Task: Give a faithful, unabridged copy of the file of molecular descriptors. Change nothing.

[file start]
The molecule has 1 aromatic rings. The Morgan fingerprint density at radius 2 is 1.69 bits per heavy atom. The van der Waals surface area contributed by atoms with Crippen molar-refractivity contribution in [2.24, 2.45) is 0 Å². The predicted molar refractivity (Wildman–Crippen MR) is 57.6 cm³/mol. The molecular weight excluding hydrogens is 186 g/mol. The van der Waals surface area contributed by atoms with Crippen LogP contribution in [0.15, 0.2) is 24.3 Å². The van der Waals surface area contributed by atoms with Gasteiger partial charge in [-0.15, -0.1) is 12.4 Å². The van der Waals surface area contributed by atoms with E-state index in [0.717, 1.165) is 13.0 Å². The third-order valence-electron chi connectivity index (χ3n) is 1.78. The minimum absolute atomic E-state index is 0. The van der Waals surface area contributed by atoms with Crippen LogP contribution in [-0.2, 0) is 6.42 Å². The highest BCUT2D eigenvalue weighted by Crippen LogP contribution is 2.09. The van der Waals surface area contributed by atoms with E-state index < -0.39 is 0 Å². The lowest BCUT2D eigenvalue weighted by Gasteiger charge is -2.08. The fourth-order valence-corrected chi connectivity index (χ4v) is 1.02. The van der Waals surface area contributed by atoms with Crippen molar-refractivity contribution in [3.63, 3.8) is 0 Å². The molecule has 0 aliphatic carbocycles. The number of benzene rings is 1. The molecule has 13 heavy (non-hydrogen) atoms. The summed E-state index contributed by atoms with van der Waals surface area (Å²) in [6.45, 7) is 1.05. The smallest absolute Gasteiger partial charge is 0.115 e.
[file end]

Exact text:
The molecule has 1 aromatic rings. The Morgan fingerprint density at radius 2 is 1.69 bits per heavy atom. The van der Waals surface area contributed by atoms with Crippen molar-refractivity contribution in [2.24, 2.45) is 0 Å². The predicted molar refractivity (Wildman–Crippen MR) is 57.6 cm³/mol. The molecular weight excluding hydrogens is 186 g/mol. The van der Waals surface area contributed by atoms with Crippen LogP contribution in [0.15, 0.2) is 24.3 Å². The van der Waals surface area contributed by atoms with Gasteiger partial charge in [-0.15, -0.1) is 12.4 Å². The van der Waals surface area contributed by atoms with E-state index in [0.717, 1.165) is 13.0 Å². The third-order valence-electron chi connectivity index (χ3n) is 1.78. The minimum absolute atomic E-state index is 0. The van der Waals surface area contributed by atoms with Crippen LogP contribution in [-0.2, 0) is 6.42 Å². The highest BCUT2D eigenvalue weighted by Crippen LogP contribution is 2.09. The van der Waals surface area contributed by atoms with E-state index < -0.39 is 0 Å². The lowest BCUT2D eigenvalue weighted by Gasteiger charge is -2.08. The fourth-order valence-corrected chi connectivity index (χ4v) is 1.02. The van der Waals surface area contributed by atoms with Crippen molar-refractivity contribution in [3.63, 3.8) is 0 Å². The molecule has 0 aliphatic carbocycles. The number of benzene rings is 1. The molecule has 13 heavy (non-hydrogen) atoms. The summed E-state index contributed by atoms with van der Waals surface area (Å²) in [6.45, 7) is 1.05. The smallest absolute Gasteiger partial charge is 0.115 e.